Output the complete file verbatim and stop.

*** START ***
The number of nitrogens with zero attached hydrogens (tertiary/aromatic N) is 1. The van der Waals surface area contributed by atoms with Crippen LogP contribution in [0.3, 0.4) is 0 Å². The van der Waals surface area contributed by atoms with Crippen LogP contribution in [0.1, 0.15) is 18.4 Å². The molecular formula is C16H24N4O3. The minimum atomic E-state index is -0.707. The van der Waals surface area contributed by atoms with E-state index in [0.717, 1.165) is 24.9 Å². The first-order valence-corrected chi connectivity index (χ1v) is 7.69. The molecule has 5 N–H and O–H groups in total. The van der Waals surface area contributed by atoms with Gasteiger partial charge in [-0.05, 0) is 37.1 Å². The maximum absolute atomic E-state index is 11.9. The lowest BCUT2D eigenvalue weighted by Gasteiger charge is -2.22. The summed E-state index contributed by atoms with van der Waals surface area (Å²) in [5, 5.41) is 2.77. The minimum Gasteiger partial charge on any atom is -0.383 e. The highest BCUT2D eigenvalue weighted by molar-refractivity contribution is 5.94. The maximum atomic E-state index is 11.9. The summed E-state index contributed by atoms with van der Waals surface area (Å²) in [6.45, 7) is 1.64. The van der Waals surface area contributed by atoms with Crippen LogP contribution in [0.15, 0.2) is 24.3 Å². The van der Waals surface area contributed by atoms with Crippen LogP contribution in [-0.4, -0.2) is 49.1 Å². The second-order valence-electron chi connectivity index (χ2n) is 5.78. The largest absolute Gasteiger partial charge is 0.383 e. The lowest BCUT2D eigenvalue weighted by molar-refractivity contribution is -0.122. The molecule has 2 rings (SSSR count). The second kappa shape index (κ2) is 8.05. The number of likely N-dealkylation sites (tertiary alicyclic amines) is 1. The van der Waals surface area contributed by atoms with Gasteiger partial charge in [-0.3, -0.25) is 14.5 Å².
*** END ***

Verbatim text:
The number of nitrogens with zero attached hydrogens (tertiary/aromatic N) is 1. The van der Waals surface area contributed by atoms with Crippen LogP contribution in [0.3, 0.4) is 0 Å². The van der Waals surface area contributed by atoms with Crippen LogP contribution in [0.1, 0.15) is 18.4 Å². The molecular formula is C16H24N4O3. The minimum atomic E-state index is -0.707. The van der Waals surface area contributed by atoms with E-state index in [0.717, 1.165) is 24.9 Å². The first-order valence-corrected chi connectivity index (χ1v) is 7.69. The molecule has 5 N–H and O–H groups in total. The van der Waals surface area contributed by atoms with Gasteiger partial charge in [-0.05, 0) is 37.1 Å². The maximum absolute atomic E-state index is 11.9. The lowest BCUT2D eigenvalue weighted by Gasteiger charge is -2.22. The summed E-state index contributed by atoms with van der Waals surface area (Å²) in [5, 5.41) is 2.77. The minimum Gasteiger partial charge on any atom is -0.383 e. The highest BCUT2D eigenvalue weighted by molar-refractivity contribution is 5.94. The maximum atomic E-state index is 11.9. The summed E-state index contributed by atoms with van der Waals surface area (Å²) in [6.45, 7) is 1.64. The van der Waals surface area contributed by atoms with Crippen LogP contribution in [0.15, 0.2) is 24.3 Å². The van der Waals surface area contributed by atoms with Crippen LogP contribution in [-0.4, -0.2) is 49.1 Å². The second-order valence-electron chi connectivity index (χ2n) is 5.78. The largest absolute Gasteiger partial charge is 0.383 e. The lowest BCUT2D eigenvalue weighted by molar-refractivity contribution is -0.122. The molecule has 2 rings (SSSR count). The second kappa shape index (κ2) is 8.05. The number of likely N-dealkylation sites (tertiary alicyclic amines) is 1. The van der Waals surface area contributed by atoms with Gasteiger partial charge in [-0.3, -0.25) is 14.5 Å².